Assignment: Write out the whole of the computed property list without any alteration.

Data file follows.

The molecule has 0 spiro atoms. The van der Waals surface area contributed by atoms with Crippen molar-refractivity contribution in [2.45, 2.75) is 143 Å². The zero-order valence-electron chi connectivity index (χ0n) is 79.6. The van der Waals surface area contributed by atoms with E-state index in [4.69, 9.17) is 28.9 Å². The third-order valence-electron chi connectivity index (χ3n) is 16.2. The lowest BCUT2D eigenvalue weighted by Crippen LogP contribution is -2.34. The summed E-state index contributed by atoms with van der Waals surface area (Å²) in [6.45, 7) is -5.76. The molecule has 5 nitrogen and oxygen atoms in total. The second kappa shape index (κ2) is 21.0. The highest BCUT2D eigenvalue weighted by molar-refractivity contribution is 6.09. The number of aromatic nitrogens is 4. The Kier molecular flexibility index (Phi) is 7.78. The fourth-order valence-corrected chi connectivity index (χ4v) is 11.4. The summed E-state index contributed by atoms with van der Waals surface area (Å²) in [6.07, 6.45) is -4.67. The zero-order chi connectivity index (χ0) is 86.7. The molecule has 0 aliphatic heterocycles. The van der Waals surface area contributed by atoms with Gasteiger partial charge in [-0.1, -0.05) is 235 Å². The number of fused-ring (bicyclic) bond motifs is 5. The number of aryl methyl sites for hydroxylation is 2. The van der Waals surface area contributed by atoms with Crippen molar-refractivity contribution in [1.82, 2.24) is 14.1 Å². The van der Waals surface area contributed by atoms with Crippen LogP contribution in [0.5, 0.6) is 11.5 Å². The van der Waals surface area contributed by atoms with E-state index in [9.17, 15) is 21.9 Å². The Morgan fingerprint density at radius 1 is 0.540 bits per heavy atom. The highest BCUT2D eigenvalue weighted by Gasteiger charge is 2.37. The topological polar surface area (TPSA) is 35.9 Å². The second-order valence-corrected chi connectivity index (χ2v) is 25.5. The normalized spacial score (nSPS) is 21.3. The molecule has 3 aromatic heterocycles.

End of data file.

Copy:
The molecule has 0 spiro atoms. The van der Waals surface area contributed by atoms with Crippen molar-refractivity contribution in [2.45, 2.75) is 143 Å². The zero-order valence-electron chi connectivity index (χ0n) is 79.6. The van der Waals surface area contributed by atoms with E-state index in [4.69, 9.17) is 28.9 Å². The third-order valence-electron chi connectivity index (χ3n) is 16.2. The lowest BCUT2D eigenvalue weighted by Crippen LogP contribution is -2.34. The summed E-state index contributed by atoms with van der Waals surface area (Å²) in [6.45, 7) is -5.76. The molecule has 5 nitrogen and oxygen atoms in total. The second kappa shape index (κ2) is 21.0. The highest BCUT2D eigenvalue weighted by molar-refractivity contribution is 6.09. The number of aromatic nitrogens is 4. The Kier molecular flexibility index (Phi) is 7.78. The fourth-order valence-corrected chi connectivity index (χ4v) is 11.4. The summed E-state index contributed by atoms with van der Waals surface area (Å²) in [6.07, 6.45) is -4.67. The zero-order chi connectivity index (χ0) is 86.7. The molecule has 0 aliphatic heterocycles. The van der Waals surface area contributed by atoms with Gasteiger partial charge in [-0.1, -0.05) is 235 Å². The number of fused-ring (bicyclic) bond motifs is 5. The number of aryl methyl sites for hydroxylation is 2. The van der Waals surface area contributed by atoms with Crippen molar-refractivity contribution in [1.82, 2.24) is 14.1 Å². The van der Waals surface area contributed by atoms with Crippen LogP contribution in [0.5, 0.6) is 11.5 Å². The van der Waals surface area contributed by atoms with E-state index in [9.17, 15) is 21.9 Å². The Morgan fingerprint density at radius 1 is 0.540 bits per heavy atom. The highest BCUT2D eigenvalue weighted by Gasteiger charge is 2.37. The topological polar surface area (TPSA) is 35.9 Å². The second-order valence-corrected chi connectivity index (χ2v) is 25.5. The normalized spacial score (nSPS) is 21.3. The molecule has 3 aromatic heterocycles.